Dishonest Deeds do not Pay
CPIB and SPF jointly investigated and charged two Singaporeans, namely Tan You Jia, (陈宥佳, F/48-years-old) and Lee Beng Yong (李明榮, M/50-years-old) for 14 counts and 11 counts respectively of engaging in a conspiracy to cheat three banks in relation to the application of business loans of at least $1,728,000 between 2014 and 2015, and 5 counts each of corruptly giving gratifications totaling $10,500 to two bank officers.
2. The Police commenced investigations after receiving information that forged bank statements were submitted for the business loan applications at DBS Bank Ltd, Malayan Bank Berhad (Singapore), and Standard Chartered Bank (Singapore) Ltd (the “Banks”). Investigations revealed that Tan You Jia and Lee Beng Yong had approached individuals with little to no experience in dealing with commercial businesses to become company directors. Thereafter, they assisted the directors to apply for business loans with the Banks, ranging from $50,000 to $500,000 each, but the loans were ultimately not used for the business of the company. While the Police investigated the cheating offences, CPIB investigated into possible corruption offences against the persons involved. As CPIB’s investigation revealed that Tan You Jia and Lee Beng Yong had given bribes to two bank officers from Malayan Bank Berhad (Singapore) and Standard Chartered Bank (Singapore) Ltd totaling $10,500 for showing favour to loan applications submitted by the directors, they were charged accordingly.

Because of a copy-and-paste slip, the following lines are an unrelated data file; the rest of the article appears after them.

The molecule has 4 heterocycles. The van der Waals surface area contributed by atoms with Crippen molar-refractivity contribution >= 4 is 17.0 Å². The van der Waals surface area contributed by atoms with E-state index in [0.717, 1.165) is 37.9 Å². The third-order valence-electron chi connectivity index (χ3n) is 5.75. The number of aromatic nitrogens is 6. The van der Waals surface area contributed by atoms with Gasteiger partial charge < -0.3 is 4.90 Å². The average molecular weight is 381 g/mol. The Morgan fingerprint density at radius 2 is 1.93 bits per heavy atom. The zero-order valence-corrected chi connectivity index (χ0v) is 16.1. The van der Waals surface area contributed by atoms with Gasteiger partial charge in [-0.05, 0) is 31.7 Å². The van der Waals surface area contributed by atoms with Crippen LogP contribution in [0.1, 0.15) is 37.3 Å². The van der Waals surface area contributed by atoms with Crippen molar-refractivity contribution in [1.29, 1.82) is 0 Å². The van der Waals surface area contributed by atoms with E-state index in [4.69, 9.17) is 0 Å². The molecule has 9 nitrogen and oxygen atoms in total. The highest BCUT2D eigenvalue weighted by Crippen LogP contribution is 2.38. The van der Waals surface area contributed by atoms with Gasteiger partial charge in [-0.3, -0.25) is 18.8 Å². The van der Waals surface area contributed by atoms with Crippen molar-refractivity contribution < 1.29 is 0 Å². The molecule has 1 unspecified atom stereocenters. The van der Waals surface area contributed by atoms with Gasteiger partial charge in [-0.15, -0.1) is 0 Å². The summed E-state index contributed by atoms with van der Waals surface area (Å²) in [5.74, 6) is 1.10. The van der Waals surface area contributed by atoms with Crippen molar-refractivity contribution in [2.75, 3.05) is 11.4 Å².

3. Singapore adopts a strict zero-tolerance approach towards corruption and other criminal activities. Any person who is convicted of corruption can be fined up to $100,000 or sentenced to imprisonment of up to 5 years or to both. Any person who is convicted of cheating and dishonestly inducing a delivery of property can be sentenced to imprisonment of up to 10 years and a fine.
Singapore Police Force
Corrupt Practices Investigation Bureau